Church Guides

The five churches are set in a beautiful part of East Sussex, largely within an Area of Outstanding Natural Beauty and the South Downs National Park. The five parishes lie between the coastal town of Eastbourne and the historic county town of Lewes. The five churches are normally open from 10.00 am till dusk. Details of service times can be found here. The church sketches are by Julie Little.

For more detailed information about a church and its history, please click on its sketch.

Alciston Church Sketch


Alciston church, which is Grade 1 listed, was a chapel-of-ease for Battle Abbey and has Norman, early English and Perpendicular features.

Key Features: The church is adjacent to a fine 14th century tithe barn and mediaeval (Benedictine) dovecote, tithe barn, priest’s house and stewponds.


The church building dates back over 1000 years and bears an ancient dedication to St Pancras - the son of a Roman nobleman who was beheaded in 304 aged 14, for refusing to renounce Christianity.

Key Features: St Pancras notably represents a mosaic of early and medieval periods of architecture in one building. There is a 13th century pottery urn and leper’s window behind the priest’s stall in the Chancel. The East Window has a stained glass depiction of the Crucifixion and is dedicated to the memory of William Chandless - a Christian cowboy and Amazon explorer!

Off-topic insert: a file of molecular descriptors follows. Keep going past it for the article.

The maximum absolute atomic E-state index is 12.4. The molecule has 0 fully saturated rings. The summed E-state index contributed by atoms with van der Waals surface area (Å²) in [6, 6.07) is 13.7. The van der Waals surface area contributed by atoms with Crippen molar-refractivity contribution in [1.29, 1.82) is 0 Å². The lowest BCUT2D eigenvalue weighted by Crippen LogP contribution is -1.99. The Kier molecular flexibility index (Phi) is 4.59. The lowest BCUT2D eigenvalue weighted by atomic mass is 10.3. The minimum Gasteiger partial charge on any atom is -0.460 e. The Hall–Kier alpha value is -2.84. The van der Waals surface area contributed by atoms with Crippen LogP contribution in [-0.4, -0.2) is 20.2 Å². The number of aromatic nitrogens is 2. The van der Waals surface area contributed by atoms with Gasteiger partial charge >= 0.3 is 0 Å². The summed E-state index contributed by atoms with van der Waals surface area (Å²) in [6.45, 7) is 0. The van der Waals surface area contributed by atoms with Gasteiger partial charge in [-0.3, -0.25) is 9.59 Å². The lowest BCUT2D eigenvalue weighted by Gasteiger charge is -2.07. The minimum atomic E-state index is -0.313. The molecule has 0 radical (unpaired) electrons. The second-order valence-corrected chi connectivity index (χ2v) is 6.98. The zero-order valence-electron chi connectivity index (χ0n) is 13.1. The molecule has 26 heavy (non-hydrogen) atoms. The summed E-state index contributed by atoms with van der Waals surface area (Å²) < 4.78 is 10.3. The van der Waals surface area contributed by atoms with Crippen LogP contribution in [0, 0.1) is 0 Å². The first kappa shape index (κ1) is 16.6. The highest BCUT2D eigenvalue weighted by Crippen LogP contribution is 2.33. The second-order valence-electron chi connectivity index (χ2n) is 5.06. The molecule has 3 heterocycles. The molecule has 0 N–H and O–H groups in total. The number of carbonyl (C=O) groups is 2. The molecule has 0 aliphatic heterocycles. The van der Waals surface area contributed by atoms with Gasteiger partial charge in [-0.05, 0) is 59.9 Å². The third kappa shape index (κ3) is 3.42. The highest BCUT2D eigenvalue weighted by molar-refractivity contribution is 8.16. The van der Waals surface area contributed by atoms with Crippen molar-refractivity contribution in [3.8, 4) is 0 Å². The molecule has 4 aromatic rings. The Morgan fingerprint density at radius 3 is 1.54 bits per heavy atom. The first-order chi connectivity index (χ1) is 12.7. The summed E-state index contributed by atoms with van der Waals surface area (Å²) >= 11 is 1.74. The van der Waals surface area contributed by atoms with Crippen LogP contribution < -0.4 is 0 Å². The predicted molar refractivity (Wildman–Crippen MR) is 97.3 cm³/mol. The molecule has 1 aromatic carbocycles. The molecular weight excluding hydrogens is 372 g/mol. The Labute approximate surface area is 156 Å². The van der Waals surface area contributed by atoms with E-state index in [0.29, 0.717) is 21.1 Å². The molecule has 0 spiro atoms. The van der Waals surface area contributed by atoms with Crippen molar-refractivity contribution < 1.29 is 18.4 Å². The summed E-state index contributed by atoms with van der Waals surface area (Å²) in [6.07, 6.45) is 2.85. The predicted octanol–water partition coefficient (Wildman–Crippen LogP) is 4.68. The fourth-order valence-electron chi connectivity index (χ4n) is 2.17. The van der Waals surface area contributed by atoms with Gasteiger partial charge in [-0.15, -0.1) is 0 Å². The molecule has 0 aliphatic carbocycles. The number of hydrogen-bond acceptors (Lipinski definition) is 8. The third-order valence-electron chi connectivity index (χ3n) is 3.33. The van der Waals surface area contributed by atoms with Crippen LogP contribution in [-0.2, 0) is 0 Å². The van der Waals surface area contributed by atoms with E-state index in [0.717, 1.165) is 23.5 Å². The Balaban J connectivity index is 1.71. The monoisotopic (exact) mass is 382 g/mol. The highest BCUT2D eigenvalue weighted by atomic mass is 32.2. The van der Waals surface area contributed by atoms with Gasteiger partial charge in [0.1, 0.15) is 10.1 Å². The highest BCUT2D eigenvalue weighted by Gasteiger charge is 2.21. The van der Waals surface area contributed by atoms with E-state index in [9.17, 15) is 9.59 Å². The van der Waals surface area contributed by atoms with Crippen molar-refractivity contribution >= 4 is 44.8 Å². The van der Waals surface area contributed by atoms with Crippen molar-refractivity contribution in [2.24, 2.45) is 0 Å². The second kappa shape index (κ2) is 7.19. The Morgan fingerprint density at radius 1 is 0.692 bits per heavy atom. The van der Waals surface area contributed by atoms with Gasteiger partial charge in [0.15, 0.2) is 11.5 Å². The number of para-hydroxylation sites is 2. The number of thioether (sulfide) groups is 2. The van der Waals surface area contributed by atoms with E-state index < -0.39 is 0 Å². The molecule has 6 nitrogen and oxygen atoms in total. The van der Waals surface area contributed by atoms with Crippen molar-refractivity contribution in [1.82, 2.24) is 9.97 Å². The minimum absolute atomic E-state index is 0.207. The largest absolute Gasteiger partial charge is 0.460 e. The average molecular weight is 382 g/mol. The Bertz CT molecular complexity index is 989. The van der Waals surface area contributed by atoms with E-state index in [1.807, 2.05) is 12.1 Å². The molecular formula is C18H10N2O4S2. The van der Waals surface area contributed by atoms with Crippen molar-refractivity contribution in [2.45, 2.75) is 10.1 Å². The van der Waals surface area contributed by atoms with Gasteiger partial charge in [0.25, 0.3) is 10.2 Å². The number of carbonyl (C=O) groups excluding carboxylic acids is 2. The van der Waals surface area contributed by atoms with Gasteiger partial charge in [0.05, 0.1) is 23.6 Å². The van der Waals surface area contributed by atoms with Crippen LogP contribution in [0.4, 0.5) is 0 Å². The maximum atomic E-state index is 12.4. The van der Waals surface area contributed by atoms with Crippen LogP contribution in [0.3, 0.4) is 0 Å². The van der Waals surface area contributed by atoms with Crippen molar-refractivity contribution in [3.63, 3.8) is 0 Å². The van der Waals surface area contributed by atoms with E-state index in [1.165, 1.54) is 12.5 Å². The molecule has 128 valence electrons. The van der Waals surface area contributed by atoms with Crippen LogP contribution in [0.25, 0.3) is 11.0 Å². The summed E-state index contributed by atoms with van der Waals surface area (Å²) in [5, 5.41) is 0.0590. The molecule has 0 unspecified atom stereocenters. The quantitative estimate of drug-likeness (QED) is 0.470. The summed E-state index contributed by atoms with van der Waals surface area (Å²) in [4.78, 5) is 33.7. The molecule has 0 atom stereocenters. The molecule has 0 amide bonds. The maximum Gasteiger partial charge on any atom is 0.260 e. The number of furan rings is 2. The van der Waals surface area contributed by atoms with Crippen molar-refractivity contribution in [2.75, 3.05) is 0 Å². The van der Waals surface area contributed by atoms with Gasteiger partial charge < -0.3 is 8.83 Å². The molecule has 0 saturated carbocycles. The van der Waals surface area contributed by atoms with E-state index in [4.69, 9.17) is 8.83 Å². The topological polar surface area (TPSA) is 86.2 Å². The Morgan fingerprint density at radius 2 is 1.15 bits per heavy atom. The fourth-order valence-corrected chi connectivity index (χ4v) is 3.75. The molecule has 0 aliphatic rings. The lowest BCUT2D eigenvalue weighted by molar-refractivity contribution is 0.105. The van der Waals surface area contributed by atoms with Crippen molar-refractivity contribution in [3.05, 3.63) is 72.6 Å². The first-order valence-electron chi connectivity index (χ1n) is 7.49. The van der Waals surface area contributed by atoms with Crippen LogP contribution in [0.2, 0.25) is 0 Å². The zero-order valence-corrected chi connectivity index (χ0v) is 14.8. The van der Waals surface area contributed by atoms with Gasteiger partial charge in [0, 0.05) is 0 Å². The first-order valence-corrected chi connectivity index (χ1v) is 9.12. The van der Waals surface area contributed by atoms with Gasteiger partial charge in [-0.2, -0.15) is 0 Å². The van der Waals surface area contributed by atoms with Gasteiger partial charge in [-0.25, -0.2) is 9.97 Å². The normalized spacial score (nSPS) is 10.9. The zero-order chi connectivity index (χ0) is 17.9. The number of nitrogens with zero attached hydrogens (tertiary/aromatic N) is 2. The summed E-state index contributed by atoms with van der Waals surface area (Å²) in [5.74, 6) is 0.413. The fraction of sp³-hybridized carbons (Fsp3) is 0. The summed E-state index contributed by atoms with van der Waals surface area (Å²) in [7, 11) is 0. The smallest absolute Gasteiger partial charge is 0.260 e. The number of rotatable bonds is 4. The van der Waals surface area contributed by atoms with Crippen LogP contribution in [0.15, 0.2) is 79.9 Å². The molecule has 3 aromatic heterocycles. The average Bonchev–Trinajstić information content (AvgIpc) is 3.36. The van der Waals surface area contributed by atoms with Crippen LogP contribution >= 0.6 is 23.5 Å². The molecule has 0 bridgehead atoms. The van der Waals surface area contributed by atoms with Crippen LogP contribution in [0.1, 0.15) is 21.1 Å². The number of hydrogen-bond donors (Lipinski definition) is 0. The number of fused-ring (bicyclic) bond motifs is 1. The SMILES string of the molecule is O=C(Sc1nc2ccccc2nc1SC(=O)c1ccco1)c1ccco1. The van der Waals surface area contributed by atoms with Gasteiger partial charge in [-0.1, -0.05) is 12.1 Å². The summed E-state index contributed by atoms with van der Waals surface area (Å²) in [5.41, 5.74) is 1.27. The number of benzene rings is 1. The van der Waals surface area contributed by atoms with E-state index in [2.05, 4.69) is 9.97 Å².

Arlington Church Sketch Berwick Church Sketch


St Michael and All Angels is a Grade 1 listed building. Although it may well have Saxon or Norman origins, it was heavily restored in 1856 to designs by local Victorian architect Henry Woodyer.

Key Features: The 20th Century Bloomsbury Murals that attract about 10,000 visitors each year.

Selemeston Church Sketch Wilmington Church Sketch


The church is built of flint in the typical Sussex style, with a red-tiled roof and a tall bell-turret with tiled walls and a shingled spire.

Key Features: The church has unusual brasses and the churchyard has the grave of Stanley Mockford who was the inventor of the ‘Mayday’ distress call. There is a particularly beautiful stained glass - including the window of the Annunciation by Charles Kempe.


The church of St Mary and St Peter is 12th Century and was founded, with the neighbouring Priory, by Benedictine monks. The unusually long chancel has stone seating along the walls where the monks would have sat for services.

Key Features: A 1,600 year-old yew tree stands in the churchyard, and the church has a particularly fine Jacobean pulpit, dating from 1610. The north chapel has a beautiful ‘Bee and Butterfly’ stained glass window that was installed to replace one destroyed by a fire in 2002.

Church Guides

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